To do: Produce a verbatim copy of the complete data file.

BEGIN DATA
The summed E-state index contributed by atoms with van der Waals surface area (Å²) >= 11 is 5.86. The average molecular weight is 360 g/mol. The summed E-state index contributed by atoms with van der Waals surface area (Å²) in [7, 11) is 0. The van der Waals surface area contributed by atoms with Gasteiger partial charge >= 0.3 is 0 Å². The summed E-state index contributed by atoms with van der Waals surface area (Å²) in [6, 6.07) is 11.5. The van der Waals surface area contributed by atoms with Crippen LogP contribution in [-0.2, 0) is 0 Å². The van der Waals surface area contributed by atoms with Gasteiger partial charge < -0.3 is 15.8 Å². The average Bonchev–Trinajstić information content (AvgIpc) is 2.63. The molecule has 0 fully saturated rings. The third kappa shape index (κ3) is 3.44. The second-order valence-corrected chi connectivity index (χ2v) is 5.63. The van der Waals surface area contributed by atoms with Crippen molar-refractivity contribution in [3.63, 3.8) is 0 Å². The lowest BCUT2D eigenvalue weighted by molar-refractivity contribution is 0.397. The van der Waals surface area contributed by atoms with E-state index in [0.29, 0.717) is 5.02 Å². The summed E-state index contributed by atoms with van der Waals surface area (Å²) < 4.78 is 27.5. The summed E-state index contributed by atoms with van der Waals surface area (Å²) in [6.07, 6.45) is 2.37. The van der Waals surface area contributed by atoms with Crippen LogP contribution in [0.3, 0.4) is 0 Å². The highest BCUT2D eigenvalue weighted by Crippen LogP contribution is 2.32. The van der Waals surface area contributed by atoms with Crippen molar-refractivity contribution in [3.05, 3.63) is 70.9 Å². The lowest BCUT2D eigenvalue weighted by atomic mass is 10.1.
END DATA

The summed E-state index contributed by atoms with van der Waals surface area (Å²) >= 11 is 5.86. The average molecular weight is 360 g/mol. The summed E-state index contributed by atoms with van der Waals surface area (Å²) in [7, 11) is 0. The van der Waals surface area contributed by atoms with Gasteiger partial charge >= 0.3 is 0 Å². The summed E-state index contributed by atoms with van der Waals surface area (Å²) in [6, 6.07) is 11.5. The van der Waals surface area contributed by atoms with Crippen LogP contribution in [-0.2, 0) is 0 Å². The van der Waals surface area contributed by atoms with Gasteiger partial charge < -0.3 is 15.8 Å². The average Bonchev–Trinajstić information content (AvgIpc) is 2.63. The molecule has 0 fully saturated rings. The third kappa shape index (κ3) is 3.44. The second-order valence-corrected chi connectivity index (χ2v) is 5.63. The van der Waals surface area contributed by atoms with Crippen molar-refractivity contribution in [3.63, 3.8) is 0 Å². The lowest BCUT2D eigenvalue weighted by molar-refractivity contribution is 0.397. The van der Waals surface area contributed by atoms with E-state index in [0.29, 0.717) is 5.02 Å². The summed E-state index contributed by atoms with van der Waals surface area (Å²) < 4.78 is 27.5. The summed E-state index contributed by atoms with van der Waals surface area (Å²) in [6.07, 6.45) is 2.37. The van der Waals surface area contributed by atoms with Crippen LogP contribution in [0.3, 0.4) is 0 Å². The highest BCUT2D eigenvalue weighted by Crippen LogP contribution is 2.32. The van der Waals surface area contributed by atoms with Crippen molar-refractivity contribution in [3.05, 3.63) is 70.9 Å². The lowest BCUT2D eigenvalue weighted by atomic mass is 10.1.